Polls show the public knows Democratic policies have hurt the country. Having no defense, Democrats have ramped up efforts to blame George W. Bush for today's troubles, going so far as to distribute "Blame Bush" pocket cards with talking points attacking the former president. American voters are too smart to fall for the blame game.
Voter focus this year should be on Congress. This is because the economy started to go haywire once Democrats took over Capitol Hill. The rule has held for 20 years. The economy sputtered under Democratic Congresses in the early 1990s until Republicans won majorities in 1994. A stock-market rally began that very day, and the boom lasted with only one interruption (following the Sept. 11, 2001, terrorist attacks) all the way into early 2007.
In 2007, Nancy Pelosi and Harry Reid took control of the House and Senate respectively and accelerated a spending spree begun on a smaller scale under President Bush. Democrats pushed heavier regulations, more debt and a weaker dollar - and investor confidence evaporated. Panic started building in August 2007. Eventually, the whole economy tanked.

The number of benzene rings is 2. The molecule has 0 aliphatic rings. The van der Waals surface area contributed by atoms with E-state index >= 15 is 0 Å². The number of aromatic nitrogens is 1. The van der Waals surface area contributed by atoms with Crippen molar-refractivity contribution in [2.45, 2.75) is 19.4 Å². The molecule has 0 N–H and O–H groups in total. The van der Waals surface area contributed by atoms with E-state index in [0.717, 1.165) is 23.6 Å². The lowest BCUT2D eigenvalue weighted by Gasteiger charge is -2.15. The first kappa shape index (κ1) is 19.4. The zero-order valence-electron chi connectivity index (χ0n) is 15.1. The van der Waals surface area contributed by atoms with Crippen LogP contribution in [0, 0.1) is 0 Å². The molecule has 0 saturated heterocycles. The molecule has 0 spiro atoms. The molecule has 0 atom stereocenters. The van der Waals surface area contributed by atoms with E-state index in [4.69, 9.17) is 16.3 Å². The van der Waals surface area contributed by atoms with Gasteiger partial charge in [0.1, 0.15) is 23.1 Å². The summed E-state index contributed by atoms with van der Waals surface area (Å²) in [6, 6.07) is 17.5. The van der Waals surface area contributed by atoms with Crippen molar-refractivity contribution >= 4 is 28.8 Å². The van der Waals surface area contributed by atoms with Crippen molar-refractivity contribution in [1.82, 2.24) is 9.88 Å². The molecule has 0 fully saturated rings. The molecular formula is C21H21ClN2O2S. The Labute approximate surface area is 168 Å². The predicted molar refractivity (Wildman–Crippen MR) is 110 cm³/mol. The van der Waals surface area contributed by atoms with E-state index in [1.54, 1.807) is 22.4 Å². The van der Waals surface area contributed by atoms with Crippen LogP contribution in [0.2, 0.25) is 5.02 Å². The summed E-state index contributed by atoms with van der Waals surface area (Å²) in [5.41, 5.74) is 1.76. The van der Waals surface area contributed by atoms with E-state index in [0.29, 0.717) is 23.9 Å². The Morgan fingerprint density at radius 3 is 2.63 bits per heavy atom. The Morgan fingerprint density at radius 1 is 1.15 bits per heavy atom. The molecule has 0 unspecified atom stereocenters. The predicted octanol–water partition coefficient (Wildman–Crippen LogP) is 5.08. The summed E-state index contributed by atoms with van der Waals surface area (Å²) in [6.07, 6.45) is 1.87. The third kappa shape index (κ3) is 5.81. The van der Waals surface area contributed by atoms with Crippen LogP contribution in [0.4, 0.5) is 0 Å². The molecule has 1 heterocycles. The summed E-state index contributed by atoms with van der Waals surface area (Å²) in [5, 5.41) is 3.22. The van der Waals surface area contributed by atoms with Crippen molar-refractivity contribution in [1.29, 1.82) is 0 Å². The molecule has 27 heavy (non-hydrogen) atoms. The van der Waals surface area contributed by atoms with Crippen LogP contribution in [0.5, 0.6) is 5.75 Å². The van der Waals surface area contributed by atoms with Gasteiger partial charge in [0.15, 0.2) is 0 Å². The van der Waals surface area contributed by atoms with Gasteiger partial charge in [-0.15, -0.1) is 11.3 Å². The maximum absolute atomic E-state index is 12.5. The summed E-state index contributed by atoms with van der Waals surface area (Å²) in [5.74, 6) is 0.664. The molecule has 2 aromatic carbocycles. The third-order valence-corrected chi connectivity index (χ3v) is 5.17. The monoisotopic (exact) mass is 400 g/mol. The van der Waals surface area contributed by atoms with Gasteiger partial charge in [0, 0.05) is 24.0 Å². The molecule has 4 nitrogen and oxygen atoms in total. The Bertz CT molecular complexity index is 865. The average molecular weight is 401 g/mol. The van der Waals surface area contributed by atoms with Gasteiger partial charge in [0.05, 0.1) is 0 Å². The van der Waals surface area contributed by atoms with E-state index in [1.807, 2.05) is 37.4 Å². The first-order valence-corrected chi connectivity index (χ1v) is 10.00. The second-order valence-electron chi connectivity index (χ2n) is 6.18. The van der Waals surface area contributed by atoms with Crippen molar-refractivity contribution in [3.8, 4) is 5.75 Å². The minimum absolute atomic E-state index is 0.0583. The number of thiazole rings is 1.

Debt held by the public, as a percentage of gross domestic product, stayed at a historically normal 37 percent until the Pelosi-Reid regime. Then it exploded. The housing market started collapsing in 2007. After a post-Sept. 11 spike, the budget deficit headed downward until Democrats took over. Unemployment was below 6 percent for the Bush boom in the mid-2000s until it skyrocketed under Democratic mismanagement.
On almost every economic front, a boom didn't start until Republicans kicked Democrats out in 1994 and didn't end until the reverse happened during the 2006 elections. The recession worsened after Mr. Obama moved into the White House. Most recessions bottom out faster than this one, and most don't get so bad. But with the Obama-Pelosi-Reid triumvirate putting our grandchildren in ever more debt, businesses and consumers are too scared to invest and get the private economy going.
Democrats can try to find scapegoats, but it's obvious where the problem lies.
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